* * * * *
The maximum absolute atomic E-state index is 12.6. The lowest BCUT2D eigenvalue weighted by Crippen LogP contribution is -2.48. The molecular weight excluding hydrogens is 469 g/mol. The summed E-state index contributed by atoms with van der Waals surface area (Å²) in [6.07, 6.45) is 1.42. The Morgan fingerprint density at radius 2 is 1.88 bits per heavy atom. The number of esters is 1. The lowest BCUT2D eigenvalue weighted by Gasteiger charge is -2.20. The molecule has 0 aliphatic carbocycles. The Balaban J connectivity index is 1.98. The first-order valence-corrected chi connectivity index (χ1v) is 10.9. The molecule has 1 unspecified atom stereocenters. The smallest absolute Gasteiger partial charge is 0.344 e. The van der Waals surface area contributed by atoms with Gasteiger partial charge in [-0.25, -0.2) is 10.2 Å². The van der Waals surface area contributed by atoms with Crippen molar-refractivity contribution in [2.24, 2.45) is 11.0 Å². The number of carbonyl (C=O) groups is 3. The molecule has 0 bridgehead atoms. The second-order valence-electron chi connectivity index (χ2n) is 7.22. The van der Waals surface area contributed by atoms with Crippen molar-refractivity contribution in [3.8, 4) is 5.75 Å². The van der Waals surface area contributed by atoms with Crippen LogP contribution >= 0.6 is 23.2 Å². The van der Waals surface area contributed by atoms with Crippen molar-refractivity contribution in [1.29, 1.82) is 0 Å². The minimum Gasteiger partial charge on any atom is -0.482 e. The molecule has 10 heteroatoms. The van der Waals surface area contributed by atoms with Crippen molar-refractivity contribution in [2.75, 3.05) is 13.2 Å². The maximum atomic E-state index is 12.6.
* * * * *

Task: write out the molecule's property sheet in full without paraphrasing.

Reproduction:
The maximum absolute atomic E-state index is 12.6. The lowest BCUT2D eigenvalue weighted by Crippen LogP contribution is -2.48. The molecular weight excluding hydrogens is 469 g/mol. The summed E-state index contributed by atoms with van der Waals surface area (Å²) in [6.07, 6.45) is 1.42. The Morgan fingerprint density at radius 2 is 1.88 bits per heavy atom. The number of esters is 1. The lowest BCUT2D eigenvalue weighted by Gasteiger charge is -2.20. The molecule has 0 aliphatic carbocycles. The Balaban J connectivity index is 1.98. The first-order valence-corrected chi connectivity index (χ1v) is 10.9. The molecule has 1 unspecified atom stereocenters. The smallest absolute Gasteiger partial charge is 0.344 e. The van der Waals surface area contributed by atoms with Gasteiger partial charge in [-0.25, -0.2) is 10.2 Å². The van der Waals surface area contributed by atoms with Crippen molar-refractivity contribution in [2.24, 2.45) is 11.0 Å². The number of carbonyl (C=O) groups is 3. The molecule has 0 bridgehead atoms. The second-order valence-electron chi connectivity index (χ2n) is 7.22. The van der Waals surface area contributed by atoms with Crippen molar-refractivity contribution in [3.8, 4) is 5.75 Å². The van der Waals surface area contributed by atoms with Crippen LogP contribution >= 0.6 is 23.2 Å². The van der Waals surface area contributed by atoms with Crippen molar-refractivity contribution in [1.29, 1.82) is 0 Å². The minimum Gasteiger partial charge on any atom is -0.482 e. The molecule has 10 heteroatoms. The van der Waals surface area contributed by atoms with Crippen molar-refractivity contribution in [2.75, 3.05) is 13.2 Å². The maximum atomic E-state index is 12.6.